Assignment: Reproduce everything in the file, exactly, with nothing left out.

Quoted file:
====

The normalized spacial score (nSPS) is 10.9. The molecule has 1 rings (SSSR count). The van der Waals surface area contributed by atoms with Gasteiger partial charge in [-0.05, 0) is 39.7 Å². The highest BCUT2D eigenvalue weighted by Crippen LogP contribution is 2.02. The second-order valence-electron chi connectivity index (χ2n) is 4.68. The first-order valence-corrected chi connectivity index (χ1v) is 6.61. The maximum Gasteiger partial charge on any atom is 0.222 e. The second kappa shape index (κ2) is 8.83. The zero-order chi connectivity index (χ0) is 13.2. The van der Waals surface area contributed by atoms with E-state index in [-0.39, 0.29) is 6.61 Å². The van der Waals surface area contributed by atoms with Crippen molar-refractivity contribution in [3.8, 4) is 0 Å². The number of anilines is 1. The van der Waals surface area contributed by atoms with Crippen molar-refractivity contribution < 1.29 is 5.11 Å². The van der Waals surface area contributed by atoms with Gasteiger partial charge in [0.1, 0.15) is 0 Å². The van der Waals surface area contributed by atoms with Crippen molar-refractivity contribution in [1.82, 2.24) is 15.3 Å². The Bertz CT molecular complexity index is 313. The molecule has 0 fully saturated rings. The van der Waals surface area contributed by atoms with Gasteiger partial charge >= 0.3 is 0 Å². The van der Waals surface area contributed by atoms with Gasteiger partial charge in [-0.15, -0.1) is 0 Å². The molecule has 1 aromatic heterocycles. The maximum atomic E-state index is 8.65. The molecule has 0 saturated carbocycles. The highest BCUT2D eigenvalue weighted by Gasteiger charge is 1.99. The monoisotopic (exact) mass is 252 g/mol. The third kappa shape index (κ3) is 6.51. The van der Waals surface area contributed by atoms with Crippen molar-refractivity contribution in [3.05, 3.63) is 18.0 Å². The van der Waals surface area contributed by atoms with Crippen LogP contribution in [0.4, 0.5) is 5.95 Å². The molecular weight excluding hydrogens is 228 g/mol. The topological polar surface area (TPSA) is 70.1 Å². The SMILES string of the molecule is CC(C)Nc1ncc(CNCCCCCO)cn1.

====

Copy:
The normalized spacial score (nSPS) is 10.9. The molecule has 1 rings (SSSR count). The van der Waals surface area contributed by atoms with Gasteiger partial charge in [-0.05, 0) is 39.7 Å². The highest BCUT2D eigenvalue weighted by Crippen LogP contribution is 2.02. The second-order valence-electron chi connectivity index (χ2n) is 4.68. The first-order valence-corrected chi connectivity index (χ1v) is 6.61. The maximum Gasteiger partial charge on any atom is 0.222 e. The second kappa shape index (κ2) is 8.83. The zero-order chi connectivity index (χ0) is 13.2. The van der Waals surface area contributed by atoms with E-state index in [-0.39, 0.29) is 6.61 Å². The van der Waals surface area contributed by atoms with Crippen molar-refractivity contribution in [3.8, 4) is 0 Å². The number of anilines is 1. The van der Waals surface area contributed by atoms with Crippen molar-refractivity contribution < 1.29 is 5.11 Å². The van der Waals surface area contributed by atoms with Gasteiger partial charge in [0.1, 0.15) is 0 Å². The van der Waals surface area contributed by atoms with Crippen molar-refractivity contribution in [1.82, 2.24) is 15.3 Å². The Bertz CT molecular complexity index is 313. The molecule has 0 fully saturated rings. The van der Waals surface area contributed by atoms with Gasteiger partial charge >= 0.3 is 0 Å². The van der Waals surface area contributed by atoms with Gasteiger partial charge in [-0.15, -0.1) is 0 Å². The molecule has 1 aromatic heterocycles. The maximum atomic E-state index is 8.65. The molecule has 0 saturated carbocycles. The highest BCUT2D eigenvalue weighted by Gasteiger charge is 1.99. The monoisotopic (exact) mass is 252 g/mol. The third kappa shape index (κ3) is 6.51. The van der Waals surface area contributed by atoms with Crippen molar-refractivity contribution in [3.05, 3.63) is 18.0 Å². The van der Waals surface area contributed by atoms with Crippen LogP contribution in [0.4, 0.5) is 5.95 Å². The molecular weight excluding hydrogens is 228 g/mol. The topological polar surface area (TPSA) is 70.1 Å². The SMILES string of the molecule is CC(C)Nc1ncc(CNCCCCCO)cn1.